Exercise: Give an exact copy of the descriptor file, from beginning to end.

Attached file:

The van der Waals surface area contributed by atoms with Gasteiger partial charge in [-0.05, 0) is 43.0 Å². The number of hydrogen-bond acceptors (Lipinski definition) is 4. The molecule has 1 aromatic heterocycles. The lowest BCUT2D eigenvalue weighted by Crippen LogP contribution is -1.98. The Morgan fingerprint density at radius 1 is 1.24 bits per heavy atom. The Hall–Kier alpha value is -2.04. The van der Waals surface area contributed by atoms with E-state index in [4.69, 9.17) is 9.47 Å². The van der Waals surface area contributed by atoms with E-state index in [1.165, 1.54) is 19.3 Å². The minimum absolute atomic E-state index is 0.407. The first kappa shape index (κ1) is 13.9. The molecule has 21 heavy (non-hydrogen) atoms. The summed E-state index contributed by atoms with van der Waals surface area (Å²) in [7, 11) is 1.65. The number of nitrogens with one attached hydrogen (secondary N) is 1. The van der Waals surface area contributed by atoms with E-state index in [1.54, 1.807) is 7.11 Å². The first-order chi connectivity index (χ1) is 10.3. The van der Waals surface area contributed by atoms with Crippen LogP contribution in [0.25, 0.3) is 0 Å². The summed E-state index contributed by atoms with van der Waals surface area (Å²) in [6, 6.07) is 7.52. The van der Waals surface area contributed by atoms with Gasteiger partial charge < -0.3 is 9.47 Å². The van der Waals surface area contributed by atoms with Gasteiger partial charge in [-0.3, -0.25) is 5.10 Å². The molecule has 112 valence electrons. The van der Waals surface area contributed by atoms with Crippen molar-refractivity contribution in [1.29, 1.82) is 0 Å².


The van der Waals surface area contributed by atoms with Gasteiger partial charge in [-0.05, 0) is 43.0 Å². The number of hydrogen-bond acceptors (Lipinski definition) is 4. The molecule has 1 aromatic heterocycles. The lowest BCUT2D eigenvalue weighted by Crippen LogP contribution is -1.98. The Morgan fingerprint density at radius 1 is 1.24 bits per heavy atom. The Hall–Kier alpha value is -2.04. The van der Waals surface area contributed by atoms with E-state index in [4.69, 9.17) is 9.47 Å². The van der Waals surface area contributed by atoms with E-state index in [1.165, 1.54) is 19.3 Å². The minimum absolute atomic E-state index is 0.407. The first kappa shape index (κ1) is 13.9. The molecule has 21 heavy (non-hydrogen) atoms. The summed E-state index contributed by atoms with van der Waals surface area (Å²) in [7, 11) is 1.65. The number of nitrogens with one attached hydrogen (secondary N) is 1. The van der Waals surface area contributed by atoms with E-state index in [1.54, 1.807) is 7.11 Å². The first-order chi connectivity index (χ1) is 10.3. The van der Waals surface area contributed by atoms with Crippen LogP contribution in [0.25, 0.3) is 0 Å². The summed E-state index contributed by atoms with van der Waals surface area (Å²) in [6, 6.07) is 7.52. The van der Waals surface area contributed by atoms with Gasteiger partial charge < -0.3 is 9.47 Å². The van der Waals surface area contributed by atoms with Gasteiger partial charge in [-0.3, -0.25) is 5.10 Å². The molecule has 112 valence electrons. The van der Waals surface area contributed by atoms with Crippen molar-refractivity contribution in [1.29, 1.82) is 0 Å².